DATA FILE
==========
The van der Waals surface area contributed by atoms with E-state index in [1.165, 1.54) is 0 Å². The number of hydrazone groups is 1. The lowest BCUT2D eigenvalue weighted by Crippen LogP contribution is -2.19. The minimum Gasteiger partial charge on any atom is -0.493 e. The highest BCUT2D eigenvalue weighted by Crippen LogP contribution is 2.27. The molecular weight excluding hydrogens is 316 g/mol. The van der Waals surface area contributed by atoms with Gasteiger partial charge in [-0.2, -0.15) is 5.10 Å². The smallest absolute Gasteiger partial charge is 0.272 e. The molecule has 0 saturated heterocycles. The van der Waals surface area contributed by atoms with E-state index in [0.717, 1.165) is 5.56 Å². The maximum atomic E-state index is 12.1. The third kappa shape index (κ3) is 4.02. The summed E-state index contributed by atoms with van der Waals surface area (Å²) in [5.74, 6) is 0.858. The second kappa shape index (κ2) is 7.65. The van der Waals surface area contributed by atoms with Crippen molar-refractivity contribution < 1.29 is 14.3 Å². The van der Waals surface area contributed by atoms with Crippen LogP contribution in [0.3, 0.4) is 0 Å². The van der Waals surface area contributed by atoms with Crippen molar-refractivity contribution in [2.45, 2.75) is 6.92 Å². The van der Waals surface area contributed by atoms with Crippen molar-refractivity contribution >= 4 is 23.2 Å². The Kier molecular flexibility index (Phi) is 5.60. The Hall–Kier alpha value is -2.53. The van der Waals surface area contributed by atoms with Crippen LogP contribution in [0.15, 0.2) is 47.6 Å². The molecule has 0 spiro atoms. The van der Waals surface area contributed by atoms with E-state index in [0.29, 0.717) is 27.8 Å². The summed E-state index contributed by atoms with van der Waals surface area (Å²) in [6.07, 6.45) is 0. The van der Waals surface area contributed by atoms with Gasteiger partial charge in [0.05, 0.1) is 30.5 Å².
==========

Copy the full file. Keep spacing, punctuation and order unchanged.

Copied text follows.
The van der Waals surface area contributed by atoms with E-state index in [1.165, 1.54) is 0 Å². The number of hydrazone groups is 1. The lowest BCUT2D eigenvalue weighted by Crippen LogP contribution is -2.19. The minimum Gasteiger partial charge on any atom is -0.493 e. The highest BCUT2D eigenvalue weighted by Crippen LogP contribution is 2.27. The molecular weight excluding hydrogens is 316 g/mol. The van der Waals surface area contributed by atoms with Gasteiger partial charge in [-0.2, -0.15) is 5.10 Å². The smallest absolute Gasteiger partial charge is 0.272 e. The molecule has 0 saturated heterocycles. The van der Waals surface area contributed by atoms with E-state index in [0.717, 1.165) is 5.56 Å². The maximum atomic E-state index is 12.1. The third kappa shape index (κ3) is 4.02. The summed E-state index contributed by atoms with van der Waals surface area (Å²) in [5.74, 6) is 0.858. The second kappa shape index (κ2) is 7.65. The van der Waals surface area contributed by atoms with Crippen molar-refractivity contribution < 1.29 is 14.3 Å². The van der Waals surface area contributed by atoms with Crippen LogP contribution in [0.3, 0.4) is 0 Å². The van der Waals surface area contributed by atoms with Crippen molar-refractivity contribution in [2.45, 2.75) is 6.92 Å². The van der Waals surface area contributed by atoms with Crippen molar-refractivity contribution >= 4 is 23.2 Å². The Kier molecular flexibility index (Phi) is 5.60. The Hall–Kier alpha value is -2.53. The van der Waals surface area contributed by atoms with Crippen LogP contribution in [0.15, 0.2) is 47.6 Å². The molecule has 0 spiro atoms. The van der Waals surface area contributed by atoms with E-state index in [0.29, 0.717) is 27.8 Å². The summed E-state index contributed by atoms with van der Waals surface area (Å²) in [6.07, 6.45) is 0. The van der Waals surface area contributed by atoms with Gasteiger partial charge in [0.05, 0.1) is 30.5 Å².